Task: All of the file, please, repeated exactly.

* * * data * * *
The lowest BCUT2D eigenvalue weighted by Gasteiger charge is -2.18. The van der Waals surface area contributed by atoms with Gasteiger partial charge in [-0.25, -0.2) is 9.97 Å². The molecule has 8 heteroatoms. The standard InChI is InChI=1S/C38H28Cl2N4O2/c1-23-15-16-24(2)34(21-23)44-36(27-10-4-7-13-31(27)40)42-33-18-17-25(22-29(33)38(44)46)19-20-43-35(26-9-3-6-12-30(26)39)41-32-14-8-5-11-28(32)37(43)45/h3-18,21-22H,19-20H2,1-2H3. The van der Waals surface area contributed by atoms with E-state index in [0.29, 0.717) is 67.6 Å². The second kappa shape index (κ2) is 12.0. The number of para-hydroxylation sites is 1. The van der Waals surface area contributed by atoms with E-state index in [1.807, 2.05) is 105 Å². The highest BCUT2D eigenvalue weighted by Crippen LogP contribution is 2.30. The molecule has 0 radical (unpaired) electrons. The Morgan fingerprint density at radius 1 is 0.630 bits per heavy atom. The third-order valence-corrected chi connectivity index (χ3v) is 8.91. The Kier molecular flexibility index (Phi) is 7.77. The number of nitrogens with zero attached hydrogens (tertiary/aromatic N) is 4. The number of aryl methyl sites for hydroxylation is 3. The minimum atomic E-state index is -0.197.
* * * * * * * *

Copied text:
The lowest BCUT2D eigenvalue weighted by Gasteiger charge is -2.18. The van der Waals surface area contributed by atoms with Gasteiger partial charge in [-0.25, -0.2) is 9.97 Å². The molecule has 8 heteroatoms. The standard InChI is InChI=1S/C38H28Cl2N4O2/c1-23-15-16-24(2)34(21-23)44-36(27-10-4-7-13-31(27)40)42-33-18-17-25(22-29(33)38(44)46)19-20-43-35(26-9-3-6-12-30(26)39)41-32-14-8-5-11-28(32)37(43)45/h3-18,21-22H,19-20H2,1-2H3. The van der Waals surface area contributed by atoms with E-state index in [0.29, 0.717) is 67.6 Å². The second kappa shape index (κ2) is 12.0. The number of para-hydroxylation sites is 1. The van der Waals surface area contributed by atoms with E-state index in [1.807, 2.05) is 105 Å². The highest BCUT2D eigenvalue weighted by Crippen LogP contribution is 2.30. The molecule has 0 radical (unpaired) electrons. The Morgan fingerprint density at radius 1 is 0.630 bits per heavy atom. The third-order valence-corrected chi connectivity index (χ3v) is 8.91. The Kier molecular flexibility index (Phi) is 7.77. The number of nitrogens with zero attached hydrogens (tertiary/aromatic N) is 4. The number of aryl methyl sites for hydroxylation is 3. The minimum atomic E-state index is -0.197.